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University_of_Windsor,_Windsor,_Ontario_(21584825960) by Ken Lund from Reno, Nevada, USA, CC BY-SA 2.0 , via Wikimedia Commons

Why the University of Windsor Encampment Agreement Violates Antisemitism and Academic Freedom Standards

The University of Windsor this week reached agreement with protesters in a campus encampment that raises serious concerns of antisemitism and infringement on academic freedom. While most universities across Canada were relying on the University of Toronto court ruling that the encampments were unlawful trespass to clear their encampments, the University of Windsor instead reached agreement that has sparked alarm among many groups. Indeed, given evidence at the House of Common Justice committee of harassment, antisemitism, and hate speech on the Windsor campus, it is astonishing that the university has ignored those threats and instead concluded a discriminatory agreement that fuels fears that Jews are no longer welcome on campus.

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July 12, 2024 2 comments News
Tax Day New York. April 17, 2012 (7104232285) by Michael Fleshman from Brooklyn, The Democratic People's Republic of Brooklyn, CC BY-SA 2.0 , via Wikimedia Commons

Know When to Fold Em: The Big Risk Behind Canada’s Digital Services Tax Bet

The Globe and Mail runs my opinion piece on Canada’s digital services tax today. I open by noting that the Canadian government’s efforts to regulate big tech companies sometimes feels like a series of high-stakes poker matches in which the government foolishly bets that readily apparent risks can be ignored. That approach has proven costly: the plan to regulate internet streaming services is now mired in multiple legal challenges in court, while news links on Facebook and Instagram have been blocked in Canada for nearly a year in response to the Online News Act.

The latest high-risk strategy involves the implementation of a digital services tax, which could lead to billions in tariff retaliation targeting some of Canada’s most important economic sectors.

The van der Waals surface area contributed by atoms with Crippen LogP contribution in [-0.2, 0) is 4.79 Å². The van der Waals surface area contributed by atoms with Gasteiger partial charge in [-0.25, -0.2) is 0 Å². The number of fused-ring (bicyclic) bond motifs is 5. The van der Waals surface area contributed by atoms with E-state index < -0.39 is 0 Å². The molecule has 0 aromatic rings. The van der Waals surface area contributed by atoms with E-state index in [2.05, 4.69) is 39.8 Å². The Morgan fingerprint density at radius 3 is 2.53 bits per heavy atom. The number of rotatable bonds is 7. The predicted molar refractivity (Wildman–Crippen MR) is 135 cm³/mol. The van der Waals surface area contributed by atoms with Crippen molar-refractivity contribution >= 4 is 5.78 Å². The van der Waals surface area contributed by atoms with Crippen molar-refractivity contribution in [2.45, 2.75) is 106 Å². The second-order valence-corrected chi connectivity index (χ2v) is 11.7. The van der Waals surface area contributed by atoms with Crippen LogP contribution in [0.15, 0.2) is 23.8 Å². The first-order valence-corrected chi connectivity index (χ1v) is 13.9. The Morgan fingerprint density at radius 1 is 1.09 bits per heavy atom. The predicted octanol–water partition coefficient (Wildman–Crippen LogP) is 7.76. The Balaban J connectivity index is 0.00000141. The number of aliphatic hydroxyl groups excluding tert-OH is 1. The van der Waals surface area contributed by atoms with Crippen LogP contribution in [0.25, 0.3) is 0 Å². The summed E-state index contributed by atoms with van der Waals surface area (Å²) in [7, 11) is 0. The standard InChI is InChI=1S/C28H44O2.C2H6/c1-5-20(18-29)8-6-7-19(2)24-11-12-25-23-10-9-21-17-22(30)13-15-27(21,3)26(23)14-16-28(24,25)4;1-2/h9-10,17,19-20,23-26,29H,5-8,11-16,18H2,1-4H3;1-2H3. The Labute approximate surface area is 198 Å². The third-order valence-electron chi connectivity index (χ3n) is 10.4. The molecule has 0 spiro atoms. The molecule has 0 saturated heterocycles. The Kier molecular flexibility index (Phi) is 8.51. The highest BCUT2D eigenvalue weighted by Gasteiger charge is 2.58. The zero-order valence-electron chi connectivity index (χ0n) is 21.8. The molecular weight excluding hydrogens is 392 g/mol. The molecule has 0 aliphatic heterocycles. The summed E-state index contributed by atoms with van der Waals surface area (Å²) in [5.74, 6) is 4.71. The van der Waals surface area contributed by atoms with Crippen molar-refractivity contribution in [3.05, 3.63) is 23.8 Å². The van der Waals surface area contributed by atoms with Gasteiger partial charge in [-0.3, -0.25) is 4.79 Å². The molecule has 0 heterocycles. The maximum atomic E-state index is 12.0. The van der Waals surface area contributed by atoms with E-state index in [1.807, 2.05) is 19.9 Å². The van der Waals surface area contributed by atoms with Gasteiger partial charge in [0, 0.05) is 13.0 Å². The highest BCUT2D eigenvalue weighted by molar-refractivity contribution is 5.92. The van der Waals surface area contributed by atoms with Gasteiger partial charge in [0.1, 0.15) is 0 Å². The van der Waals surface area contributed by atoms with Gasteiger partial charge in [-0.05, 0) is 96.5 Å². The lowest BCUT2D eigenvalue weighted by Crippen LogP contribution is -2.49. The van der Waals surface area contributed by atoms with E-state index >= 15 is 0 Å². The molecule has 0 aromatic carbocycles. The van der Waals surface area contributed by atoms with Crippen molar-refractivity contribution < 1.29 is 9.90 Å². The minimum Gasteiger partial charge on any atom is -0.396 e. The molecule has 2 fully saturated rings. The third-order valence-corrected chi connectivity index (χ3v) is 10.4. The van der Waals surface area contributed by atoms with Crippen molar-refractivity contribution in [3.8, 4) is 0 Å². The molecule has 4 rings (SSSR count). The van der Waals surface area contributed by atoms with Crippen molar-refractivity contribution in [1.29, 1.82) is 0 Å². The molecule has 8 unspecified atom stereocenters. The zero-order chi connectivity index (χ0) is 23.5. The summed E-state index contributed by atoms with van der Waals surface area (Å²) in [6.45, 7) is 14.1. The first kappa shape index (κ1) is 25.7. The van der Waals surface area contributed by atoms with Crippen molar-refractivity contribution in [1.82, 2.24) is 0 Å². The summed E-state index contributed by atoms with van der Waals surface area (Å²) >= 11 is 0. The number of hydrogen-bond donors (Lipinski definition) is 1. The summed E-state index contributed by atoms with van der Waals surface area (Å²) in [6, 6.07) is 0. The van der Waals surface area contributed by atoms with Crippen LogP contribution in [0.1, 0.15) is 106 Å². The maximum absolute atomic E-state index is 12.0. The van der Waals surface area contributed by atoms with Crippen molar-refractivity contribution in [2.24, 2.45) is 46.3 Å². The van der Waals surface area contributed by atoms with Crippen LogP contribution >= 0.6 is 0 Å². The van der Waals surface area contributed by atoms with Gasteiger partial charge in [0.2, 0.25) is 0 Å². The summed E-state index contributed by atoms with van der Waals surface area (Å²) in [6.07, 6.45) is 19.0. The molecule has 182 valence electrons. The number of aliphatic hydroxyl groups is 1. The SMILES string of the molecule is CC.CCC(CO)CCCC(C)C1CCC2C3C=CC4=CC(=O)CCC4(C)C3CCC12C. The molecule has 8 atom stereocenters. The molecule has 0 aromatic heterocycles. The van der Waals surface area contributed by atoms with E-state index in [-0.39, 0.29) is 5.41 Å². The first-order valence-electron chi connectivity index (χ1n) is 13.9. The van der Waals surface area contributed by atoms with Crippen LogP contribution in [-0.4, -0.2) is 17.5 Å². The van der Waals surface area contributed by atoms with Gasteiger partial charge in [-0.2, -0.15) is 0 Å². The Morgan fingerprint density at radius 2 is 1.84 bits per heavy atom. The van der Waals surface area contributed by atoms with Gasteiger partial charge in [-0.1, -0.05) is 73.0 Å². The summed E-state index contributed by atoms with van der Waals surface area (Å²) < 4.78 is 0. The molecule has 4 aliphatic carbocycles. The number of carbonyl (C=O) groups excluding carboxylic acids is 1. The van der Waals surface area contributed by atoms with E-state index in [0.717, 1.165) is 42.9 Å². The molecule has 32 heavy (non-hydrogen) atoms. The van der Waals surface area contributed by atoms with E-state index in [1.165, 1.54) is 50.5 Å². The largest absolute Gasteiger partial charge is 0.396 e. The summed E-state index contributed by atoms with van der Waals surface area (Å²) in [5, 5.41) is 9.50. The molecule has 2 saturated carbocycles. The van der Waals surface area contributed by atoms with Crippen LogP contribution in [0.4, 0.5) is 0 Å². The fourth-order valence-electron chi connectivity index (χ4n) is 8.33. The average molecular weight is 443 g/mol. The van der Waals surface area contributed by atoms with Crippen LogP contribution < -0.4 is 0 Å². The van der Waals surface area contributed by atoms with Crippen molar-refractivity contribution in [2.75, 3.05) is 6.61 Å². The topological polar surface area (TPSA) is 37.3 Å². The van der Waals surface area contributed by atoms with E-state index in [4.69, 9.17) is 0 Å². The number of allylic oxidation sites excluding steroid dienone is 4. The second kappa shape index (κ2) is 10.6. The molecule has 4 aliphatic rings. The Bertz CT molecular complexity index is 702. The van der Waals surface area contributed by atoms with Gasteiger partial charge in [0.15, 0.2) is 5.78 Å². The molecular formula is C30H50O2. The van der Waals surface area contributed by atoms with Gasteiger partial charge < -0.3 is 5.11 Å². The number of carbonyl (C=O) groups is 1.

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July 11, 2024 3 comments Columns
Stop antisemitism by Adam Fagen CC BY-NC-SA 2.0 https://flic.kr/p/2pgnxCR

States of Disbelief: Too Many Don’t Believe Rise of Antisemitism as the Jewish Community Can’t Believe What It is Seeing

The Globe and Mail published my op-ed yesterday on antisemitism and what I think are two states of disbelief: the disbelief among far too many in Canada that rising antisemitism is real, alongside the disbelief by many within the Jewish community that antisemitism has returned in a manner unseen since the Holocaust. An open access version follows:

Leo Frank, a U.S. factory superintendent, was convicted of murder in 1913 and subsequently lynched in a case widely viewed as a miscarriage of justice motivated by antisemitism. His case sparked the creation of the Anti-Defamation League, which was founded to combat antisemitism, bigotry and discrimination. Despite more than a century of leadership on the issue, last month an overwhelming majority of Wikipedia editors concluded that the ADL is no longer a reliable source on antisemitism. Attempts to paint Jews and Jewish institutions as untrustworthy and not to be believed date back millenniums, and the re-emergence of this pattern is one of the most frightening elements of the rising tide of antisemitism.